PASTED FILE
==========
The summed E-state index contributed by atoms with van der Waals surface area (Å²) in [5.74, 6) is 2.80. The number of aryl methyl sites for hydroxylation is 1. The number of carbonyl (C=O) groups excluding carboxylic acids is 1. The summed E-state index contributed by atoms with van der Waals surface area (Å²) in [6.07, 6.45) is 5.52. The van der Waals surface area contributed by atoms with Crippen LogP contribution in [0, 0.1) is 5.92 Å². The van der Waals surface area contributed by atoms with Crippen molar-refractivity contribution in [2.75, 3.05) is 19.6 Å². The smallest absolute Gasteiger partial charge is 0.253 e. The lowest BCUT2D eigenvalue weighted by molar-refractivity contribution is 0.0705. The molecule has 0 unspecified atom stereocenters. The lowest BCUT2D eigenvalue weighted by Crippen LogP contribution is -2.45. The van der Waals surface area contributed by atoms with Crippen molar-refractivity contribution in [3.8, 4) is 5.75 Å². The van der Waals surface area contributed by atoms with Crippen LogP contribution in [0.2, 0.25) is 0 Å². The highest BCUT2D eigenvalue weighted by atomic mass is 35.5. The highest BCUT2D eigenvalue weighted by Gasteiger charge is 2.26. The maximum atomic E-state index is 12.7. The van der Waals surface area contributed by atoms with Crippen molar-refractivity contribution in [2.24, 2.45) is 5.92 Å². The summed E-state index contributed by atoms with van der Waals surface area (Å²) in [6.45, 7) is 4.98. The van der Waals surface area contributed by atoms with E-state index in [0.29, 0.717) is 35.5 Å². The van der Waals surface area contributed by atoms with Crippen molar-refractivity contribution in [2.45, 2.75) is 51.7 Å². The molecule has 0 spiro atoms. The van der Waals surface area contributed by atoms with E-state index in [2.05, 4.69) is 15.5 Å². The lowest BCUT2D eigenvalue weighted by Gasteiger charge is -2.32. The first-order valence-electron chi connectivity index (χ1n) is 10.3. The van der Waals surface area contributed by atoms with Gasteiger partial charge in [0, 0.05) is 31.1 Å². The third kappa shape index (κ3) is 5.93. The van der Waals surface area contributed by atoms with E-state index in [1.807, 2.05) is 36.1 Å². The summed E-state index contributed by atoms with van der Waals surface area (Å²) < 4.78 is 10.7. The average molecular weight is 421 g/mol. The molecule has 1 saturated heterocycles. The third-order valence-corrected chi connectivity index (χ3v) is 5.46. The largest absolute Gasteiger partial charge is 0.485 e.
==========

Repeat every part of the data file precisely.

The summed E-state index contributed by atoms with van der Waals surface area (Å²) in [5.74, 6) is 2.80. The number of aryl methyl sites for hydroxylation is 1. The number of carbonyl (C=O) groups excluding carboxylic acids is 1. The summed E-state index contributed by atoms with van der Waals surface area (Å²) in [6.07, 6.45) is 5.52. The van der Waals surface area contributed by atoms with Crippen LogP contribution in [0, 0.1) is 5.92 Å². The van der Waals surface area contributed by atoms with Crippen molar-refractivity contribution in [2.75, 3.05) is 19.6 Å². The smallest absolute Gasteiger partial charge is 0.253 e. The lowest BCUT2D eigenvalue weighted by molar-refractivity contribution is 0.0705. The molecule has 0 unspecified atom stereocenters. The lowest BCUT2D eigenvalue weighted by Crippen LogP contribution is -2.45. The van der Waals surface area contributed by atoms with Crippen molar-refractivity contribution in [3.8, 4) is 5.75 Å². The van der Waals surface area contributed by atoms with Crippen LogP contribution in [0.2, 0.25) is 0 Å². The highest BCUT2D eigenvalue weighted by atomic mass is 35.5. The highest BCUT2D eigenvalue weighted by Gasteiger charge is 2.26. The maximum atomic E-state index is 12.7. The van der Waals surface area contributed by atoms with Crippen molar-refractivity contribution in [2.24, 2.45) is 5.92 Å². The summed E-state index contributed by atoms with van der Waals surface area (Å²) in [6.45, 7) is 4.98. The van der Waals surface area contributed by atoms with E-state index in [0.29, 0.717) is 35.5 Å². The van der Waals surface area contributed by atoms with Crippen molar-refractivity contribution in [2.45, 2.75) is 51.7 Å². The molecule has 0 spiro atoms. The van der Waals surface area contributed by atoms with E-state index in [2.05, 4.69) is 15.5 Å². The lowest BCUT2D eigenvalue weighted by Gasteiger charge is -2.32. The first-order valence-electron chi connectivity index (χ1n) is 10.3. The van der Waals surface area contributed by atoms with Gasteiger partial charge in [0, 0.05) is 31.1 Å². The third kappa shape index (κ3) is 5.93. The van der Waals surface area contributed by atoms with E-state index in [1.807, 2.05) is 36.1 Å². The summed E-state index contributed by atoms with van der Waals surface area (Å²) < 4.78 is 10.7. The average molecular weight is 421 g/mol. The molecule has 1 saturated heterocycles. The third-order valence-corrected chi connectivity index (χ3v) is 5.46. The largest absolute Gasteiger partial charge is 0.485 e.